Between 2009 and 2010, according to Forbes, retail sales of Kaspersky antivirus software increased 177 percent, reaching almost 4.5 million a year—nearly as much as its rivals Symantec and McAfee combined. Worldwide, 50 million people are now members of the Kaspersky Security Network, sending data to the company’s Moscow headquarters every time they download an application to their desktop. Microsoft, Cisco, and Juniper Networks all embed Kaspersky code in their products—effectively giving the company 300 million users. When it comes to keeping computers free from infection, Kaspersky Lab is on its way to becoming an industry leader.
But this still doesn’t fully capture Kaspersky’s influence. Back in 2010, a researcher now working for Kaspersky discovered Stuxnet, the US-Israeli worm that wrecked nearly a thousand Iranian centrifuges and became the world’s first openly acknowledged cyberweapon. In May of this year, Kaspersky’s elite antihackers exposed a second weaponized computer program, which they dubbed Flame. It was subsequently revealed to be another US-Israeli operation aimed at Iran. In other words, Kaspersky Lab isn’t just an antivirus company; it’s also a leader in uncovering cyber-espionage.
That’s a door that goes both ways and one wonders what happens if you pit the best in the Federal Government against the best in the Kremlin. Of course the boys on the Potomac win. Besides, Kaspersky issued a denial of Wired’s allegations and described himself as just a plain Indiana Jones.
“Remember ‘Raiders of the Lost Ark’ with Indiana Jones?” Kaspersky asks. “He was a archeologist — the best on the planet. And that’s why the U.S. military came to him for help; they knew nothing about history or mythology. Well it’s the same for what we do for governments worldwide today – we provide EXPERTISE. Nothing more.”
Surely we are safe. Or are we? Eric Ambler’s villains would say that behind the laughing face of talk shows, staged interviews and puff pieces; in the secret corridors of diplomatic world, once past the velvet and chandeliers; and even in back of your very own computer screen with its bright icons and happy music there is a deadly, greedy and grasping world.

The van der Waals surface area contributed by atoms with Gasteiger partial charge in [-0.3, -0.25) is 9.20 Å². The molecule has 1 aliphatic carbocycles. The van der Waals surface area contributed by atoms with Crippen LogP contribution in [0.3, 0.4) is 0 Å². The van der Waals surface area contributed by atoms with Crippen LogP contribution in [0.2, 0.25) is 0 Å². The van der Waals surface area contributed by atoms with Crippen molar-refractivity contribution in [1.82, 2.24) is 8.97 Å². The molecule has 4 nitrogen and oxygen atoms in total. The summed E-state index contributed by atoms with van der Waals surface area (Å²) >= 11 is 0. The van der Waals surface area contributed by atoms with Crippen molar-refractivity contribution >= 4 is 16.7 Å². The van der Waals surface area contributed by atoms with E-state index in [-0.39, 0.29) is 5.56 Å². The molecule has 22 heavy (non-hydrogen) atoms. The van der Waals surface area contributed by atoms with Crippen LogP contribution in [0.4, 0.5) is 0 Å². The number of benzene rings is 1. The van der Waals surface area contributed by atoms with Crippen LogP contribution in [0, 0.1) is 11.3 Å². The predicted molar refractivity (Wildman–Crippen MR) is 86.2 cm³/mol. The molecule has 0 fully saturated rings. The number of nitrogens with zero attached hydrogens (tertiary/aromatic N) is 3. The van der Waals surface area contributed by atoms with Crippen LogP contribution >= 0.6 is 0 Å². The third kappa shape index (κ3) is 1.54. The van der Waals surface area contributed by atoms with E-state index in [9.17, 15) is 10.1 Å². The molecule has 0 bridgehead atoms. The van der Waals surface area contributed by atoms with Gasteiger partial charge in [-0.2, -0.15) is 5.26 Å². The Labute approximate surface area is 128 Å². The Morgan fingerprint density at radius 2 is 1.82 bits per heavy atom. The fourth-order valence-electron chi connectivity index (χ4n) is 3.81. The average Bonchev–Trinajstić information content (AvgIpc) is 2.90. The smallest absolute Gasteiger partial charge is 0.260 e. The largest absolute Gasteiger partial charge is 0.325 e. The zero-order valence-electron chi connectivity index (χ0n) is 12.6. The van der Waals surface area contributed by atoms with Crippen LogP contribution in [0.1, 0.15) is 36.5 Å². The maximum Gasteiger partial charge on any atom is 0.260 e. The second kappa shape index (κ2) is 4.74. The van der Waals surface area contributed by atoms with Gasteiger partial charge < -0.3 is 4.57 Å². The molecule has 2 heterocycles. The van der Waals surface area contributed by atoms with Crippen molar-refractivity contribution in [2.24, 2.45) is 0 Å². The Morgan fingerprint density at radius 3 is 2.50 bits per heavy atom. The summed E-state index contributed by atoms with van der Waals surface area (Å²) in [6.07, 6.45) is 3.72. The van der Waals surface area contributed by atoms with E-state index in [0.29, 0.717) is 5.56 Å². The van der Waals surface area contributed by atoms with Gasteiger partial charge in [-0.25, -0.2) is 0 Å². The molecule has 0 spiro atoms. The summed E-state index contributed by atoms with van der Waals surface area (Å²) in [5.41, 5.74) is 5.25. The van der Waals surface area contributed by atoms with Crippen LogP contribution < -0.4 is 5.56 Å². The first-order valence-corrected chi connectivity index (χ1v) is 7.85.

In his book, Epitaph for a Spy, Ambler remarks that the beautiful night-time gardens surrounding the protagonists hotel were under closer inspection alive with vicious insects devouring one another. It’s always there, just that we can’t see it. Maybe he’s right. Jeremy Peters of the New York Times, describing the lives of working mainstream journalists, explains that what journalists write is what the President’s handlers let them write.
The quotations come back redacted, stripped of colorful metaphors, colloquial language and anything even mildly provocative.
They are sent by e-mail from the Obama headquarters in Chicago to reporters who have interviewed campaign officials under one major condition: the press office has veto power over what statements can be quoted and attributed by name.
Most reporters, desperate to pick the brains of the president’s top strategists, grudgingly agree. After the interviews, they review their notes, check their tape recorders and send in the juiciest sound bites for review.
The verdict from the campaign — an operation that prides itself on staying consistently on script — is often no, Barack Obama does not approve this message …
Those who did speak on the record said the restrictions seem only to be growing. “It’s not something I’m particularly proud of because there’s a part of me that says, ‘Don’t do it, don’t agree to their terms,’ ” said Major Garrett, a correspondent for The National Journal. “There are times when this feels like I’m dealing with some of my editors. It’s like, ‘You just changed this because you could!’ ”
It was difficult to find a news outlet that had not agreed to quote approval, albeit reluctantly. Organizations like Bloomberg, The Washington Post, Vanity Fair, Reuters and The New York Times have all consented to interviews under such terms …
Under President Obama, the insistence on blanket anonymity has grown to new levels.
The White House’s latest innovation is a variation of the background briefing called the “deep-background briefing,” which it holds for groups of reporters, sometimes several dozen at a time. Reporters may paraphrase what senior administration officials say, but they are forbidden to put anything in quotation marks or identify the speakers.
The White House held such a briefing after the Supreme Court’s health care ruling last month with officials including Mr. Plouffe, Mr. Carney and Dan Pfeiffer, the communications director. But when reporters asked to quote part of the conversation, even anonymously, they were told no. Even the spokesmen were off limits.
But at least the President isn’t mean, like Rahm. However, it’s worth restating the point on which this post began: perhaps Rahm Emmanuel is a cut above most politicians, not because isn’t a fascist but because he’s an honest fascist. Hail to hopium. Hail to the Boss.